What has been the most challenging project you’ve been involved with recently?
“That was when BR+A was hired to help build a new proton therapy center in an existing parking garage of a hospital in Singapore. There was no roof access for cranes to carry in all the proton equipment (including a 90-tons cyclotron) and we could not modify the massive structural columns inside the proton vault. This was also the first ever installation of the new Compact version of the Varian Proton therapy system, we worked alongside Varian to create the technical documentation for the proton system and in parallel, we were moving forward with the overall design. After less than three years of design and construction, the Singapore Proton Center is almost complete, which I believe is a great accomplishment.”
What makes a great engineer?
“The ability to see the bigger picture. An engineer has to be able to solve problems, but a great engineer has to be able to do so while identifying priorities, planning the correct strategy, coming up with the most efficient solution...all while keeping a smile on your face! ”
Tell me about the state of the industry as you see it, right now. What does the future hold?
“I see a lot of interest in prefab solutions, the goal is always to minimize construction time and cost but the future needs to achieve that without compromising quality and sustainability. Design quality, environmental solutions, and energy savings have become increasingly important.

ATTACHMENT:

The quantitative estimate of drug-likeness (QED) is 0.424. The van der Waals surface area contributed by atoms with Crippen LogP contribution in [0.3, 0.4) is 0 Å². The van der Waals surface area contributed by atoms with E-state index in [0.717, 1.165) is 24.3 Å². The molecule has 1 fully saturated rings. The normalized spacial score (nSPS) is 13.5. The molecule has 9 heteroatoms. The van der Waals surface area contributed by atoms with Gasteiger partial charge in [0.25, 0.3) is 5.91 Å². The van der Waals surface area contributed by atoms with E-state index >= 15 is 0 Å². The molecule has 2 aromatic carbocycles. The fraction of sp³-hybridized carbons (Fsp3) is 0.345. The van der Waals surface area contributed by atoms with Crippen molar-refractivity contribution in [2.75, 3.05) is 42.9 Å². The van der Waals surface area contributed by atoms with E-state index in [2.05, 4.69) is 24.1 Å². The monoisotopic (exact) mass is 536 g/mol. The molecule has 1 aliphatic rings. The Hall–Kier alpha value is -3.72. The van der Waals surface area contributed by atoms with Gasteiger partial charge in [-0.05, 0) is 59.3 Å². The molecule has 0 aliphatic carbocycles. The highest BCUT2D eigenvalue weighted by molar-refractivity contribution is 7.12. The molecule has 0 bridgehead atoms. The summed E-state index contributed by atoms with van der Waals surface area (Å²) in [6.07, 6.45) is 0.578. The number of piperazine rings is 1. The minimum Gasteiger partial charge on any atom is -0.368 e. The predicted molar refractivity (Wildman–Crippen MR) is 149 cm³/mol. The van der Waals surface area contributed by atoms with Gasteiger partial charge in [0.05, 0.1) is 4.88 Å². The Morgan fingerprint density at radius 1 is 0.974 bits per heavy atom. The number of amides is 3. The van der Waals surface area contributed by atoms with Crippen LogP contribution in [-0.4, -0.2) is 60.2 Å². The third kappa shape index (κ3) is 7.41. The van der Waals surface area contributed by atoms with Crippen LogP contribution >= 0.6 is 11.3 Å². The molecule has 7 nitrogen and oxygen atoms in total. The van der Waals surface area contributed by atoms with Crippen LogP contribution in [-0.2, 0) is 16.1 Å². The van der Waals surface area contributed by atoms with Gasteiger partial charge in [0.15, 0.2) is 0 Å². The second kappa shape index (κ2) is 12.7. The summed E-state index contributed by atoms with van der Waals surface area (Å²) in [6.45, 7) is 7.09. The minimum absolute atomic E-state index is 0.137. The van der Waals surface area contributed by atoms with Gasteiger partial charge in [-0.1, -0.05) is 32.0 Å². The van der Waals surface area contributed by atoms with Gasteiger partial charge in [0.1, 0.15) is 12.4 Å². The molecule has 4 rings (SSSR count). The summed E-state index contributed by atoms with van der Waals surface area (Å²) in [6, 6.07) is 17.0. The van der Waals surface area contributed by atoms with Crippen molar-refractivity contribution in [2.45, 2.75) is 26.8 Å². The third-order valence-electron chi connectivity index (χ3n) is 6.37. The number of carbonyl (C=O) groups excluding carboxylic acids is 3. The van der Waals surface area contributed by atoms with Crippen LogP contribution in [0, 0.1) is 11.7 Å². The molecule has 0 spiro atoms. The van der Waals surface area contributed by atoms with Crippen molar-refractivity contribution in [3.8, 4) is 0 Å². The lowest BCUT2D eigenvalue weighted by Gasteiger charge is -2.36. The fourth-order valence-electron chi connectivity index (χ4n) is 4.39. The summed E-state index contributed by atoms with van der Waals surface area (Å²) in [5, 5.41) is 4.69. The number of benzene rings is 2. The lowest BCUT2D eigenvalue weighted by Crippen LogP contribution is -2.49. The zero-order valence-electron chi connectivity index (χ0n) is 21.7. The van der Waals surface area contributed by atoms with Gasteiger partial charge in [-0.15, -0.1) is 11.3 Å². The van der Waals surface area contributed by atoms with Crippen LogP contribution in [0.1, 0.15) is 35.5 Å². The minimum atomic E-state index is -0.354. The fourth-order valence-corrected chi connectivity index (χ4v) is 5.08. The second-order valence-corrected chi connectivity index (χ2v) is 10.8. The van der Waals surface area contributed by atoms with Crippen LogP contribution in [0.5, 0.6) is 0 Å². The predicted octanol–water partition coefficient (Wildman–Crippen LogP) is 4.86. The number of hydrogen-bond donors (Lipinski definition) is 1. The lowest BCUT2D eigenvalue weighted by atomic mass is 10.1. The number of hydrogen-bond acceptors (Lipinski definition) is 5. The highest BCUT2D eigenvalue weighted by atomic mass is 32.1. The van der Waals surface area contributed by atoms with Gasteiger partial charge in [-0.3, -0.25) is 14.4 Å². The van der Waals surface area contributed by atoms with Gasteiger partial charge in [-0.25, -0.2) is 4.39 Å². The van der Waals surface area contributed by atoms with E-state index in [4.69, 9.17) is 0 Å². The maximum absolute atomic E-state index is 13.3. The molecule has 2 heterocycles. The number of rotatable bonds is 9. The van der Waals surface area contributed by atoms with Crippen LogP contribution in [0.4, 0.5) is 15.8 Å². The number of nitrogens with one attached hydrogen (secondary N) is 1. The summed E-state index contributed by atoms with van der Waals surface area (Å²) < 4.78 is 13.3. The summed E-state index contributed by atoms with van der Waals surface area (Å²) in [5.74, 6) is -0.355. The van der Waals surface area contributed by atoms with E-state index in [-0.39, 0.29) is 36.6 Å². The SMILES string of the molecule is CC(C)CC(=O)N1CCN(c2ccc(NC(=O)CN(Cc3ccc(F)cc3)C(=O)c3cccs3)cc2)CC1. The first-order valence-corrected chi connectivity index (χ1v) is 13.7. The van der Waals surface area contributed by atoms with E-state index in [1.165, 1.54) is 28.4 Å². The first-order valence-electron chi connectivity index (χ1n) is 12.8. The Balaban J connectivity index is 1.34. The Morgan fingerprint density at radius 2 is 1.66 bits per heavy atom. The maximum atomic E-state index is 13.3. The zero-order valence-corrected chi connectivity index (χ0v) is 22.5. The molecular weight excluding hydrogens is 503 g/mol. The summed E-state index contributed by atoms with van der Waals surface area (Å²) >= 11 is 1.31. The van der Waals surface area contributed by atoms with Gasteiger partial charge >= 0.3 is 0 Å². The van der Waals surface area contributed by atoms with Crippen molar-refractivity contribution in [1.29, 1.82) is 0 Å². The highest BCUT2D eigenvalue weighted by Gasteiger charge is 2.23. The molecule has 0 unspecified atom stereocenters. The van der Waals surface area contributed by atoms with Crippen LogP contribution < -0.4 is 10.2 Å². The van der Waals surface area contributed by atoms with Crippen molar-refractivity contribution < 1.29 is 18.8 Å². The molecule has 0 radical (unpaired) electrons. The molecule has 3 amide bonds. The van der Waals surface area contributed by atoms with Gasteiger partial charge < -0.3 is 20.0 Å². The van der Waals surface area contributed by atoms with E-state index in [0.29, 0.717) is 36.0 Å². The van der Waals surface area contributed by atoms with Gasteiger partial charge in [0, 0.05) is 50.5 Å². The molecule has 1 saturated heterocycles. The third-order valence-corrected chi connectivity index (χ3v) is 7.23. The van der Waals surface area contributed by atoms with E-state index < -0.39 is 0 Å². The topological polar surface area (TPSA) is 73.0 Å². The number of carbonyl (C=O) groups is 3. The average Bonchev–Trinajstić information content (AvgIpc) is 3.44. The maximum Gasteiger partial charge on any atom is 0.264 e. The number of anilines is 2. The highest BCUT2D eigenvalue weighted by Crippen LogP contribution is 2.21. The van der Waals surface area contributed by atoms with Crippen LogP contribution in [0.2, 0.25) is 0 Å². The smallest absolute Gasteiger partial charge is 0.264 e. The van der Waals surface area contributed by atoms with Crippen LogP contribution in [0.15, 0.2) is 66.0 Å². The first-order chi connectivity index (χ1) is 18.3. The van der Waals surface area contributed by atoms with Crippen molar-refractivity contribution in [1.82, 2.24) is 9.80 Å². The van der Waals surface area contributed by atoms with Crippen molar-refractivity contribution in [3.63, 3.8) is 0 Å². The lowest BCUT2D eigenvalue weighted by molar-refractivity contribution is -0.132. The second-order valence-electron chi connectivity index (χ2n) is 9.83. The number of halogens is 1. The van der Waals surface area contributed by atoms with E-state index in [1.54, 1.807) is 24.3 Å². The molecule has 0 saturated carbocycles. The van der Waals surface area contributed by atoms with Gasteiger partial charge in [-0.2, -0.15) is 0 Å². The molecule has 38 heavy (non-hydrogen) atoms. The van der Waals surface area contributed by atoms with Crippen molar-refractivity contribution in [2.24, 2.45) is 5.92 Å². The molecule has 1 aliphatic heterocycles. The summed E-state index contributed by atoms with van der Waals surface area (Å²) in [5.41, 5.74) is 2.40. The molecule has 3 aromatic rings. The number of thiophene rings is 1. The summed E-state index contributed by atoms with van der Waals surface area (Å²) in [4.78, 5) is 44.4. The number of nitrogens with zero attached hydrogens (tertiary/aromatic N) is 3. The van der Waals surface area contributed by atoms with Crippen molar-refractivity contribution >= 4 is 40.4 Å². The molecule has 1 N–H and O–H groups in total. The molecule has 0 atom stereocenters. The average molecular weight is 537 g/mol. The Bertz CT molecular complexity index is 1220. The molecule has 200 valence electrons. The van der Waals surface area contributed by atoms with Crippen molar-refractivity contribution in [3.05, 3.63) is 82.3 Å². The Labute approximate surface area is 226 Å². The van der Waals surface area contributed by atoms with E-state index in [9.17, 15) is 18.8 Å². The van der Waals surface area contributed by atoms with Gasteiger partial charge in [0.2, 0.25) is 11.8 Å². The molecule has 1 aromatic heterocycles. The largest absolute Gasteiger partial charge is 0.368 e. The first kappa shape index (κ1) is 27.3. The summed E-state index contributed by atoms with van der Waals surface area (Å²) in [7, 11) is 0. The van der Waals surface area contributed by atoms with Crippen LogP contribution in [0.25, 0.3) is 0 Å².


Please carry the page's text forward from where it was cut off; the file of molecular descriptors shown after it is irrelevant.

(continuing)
The future of Proton Therapy is definitely Carbon Therapy (an advanced type of radiotherapy based on the use of a heavier particle that can provide a more effective cancer treatment)! BR+A has been involved in the development of this technology in the US market, working with the Carbon Vendor Engineers to analyze and improve the technical data associated with the equipment performance and also working with a few different hospitals to study the preliminary design of Carbon Centers in the US.”
What’s your niche?
“Protons Protons Protons! I’ve been working on Proton Therapy Projects since my first day in BR+A. After almost 7 years, about 25 protons, and over 250,000 miles flown around the world, I definitely consider Proton Therapy Design my specialty.
Usually labeled as “Proton Expert,” I like to compare our work to what has been done worldwide and the percentage of protons we have been involved with is incredible, approximately 60-70% of the US centers and 30-40% internationally.”
If you weren’t an engineer, what would you be?
“A tennis player, tennis has always been a big part of my life, I started playing when I was five, then played professionally for a few years. Unfortunately not anymore, living in the city doesn’t give me many opportunities to play and now when I go back to Italy I lose to my mom, it’s embarrassing.”
What’s the greatest lesson you’ve learned in your career so far?
“To manage my time, workload and expectations. To aim for perfection but be prepared to compromise. To share your success with others and to celebrate others’ success.”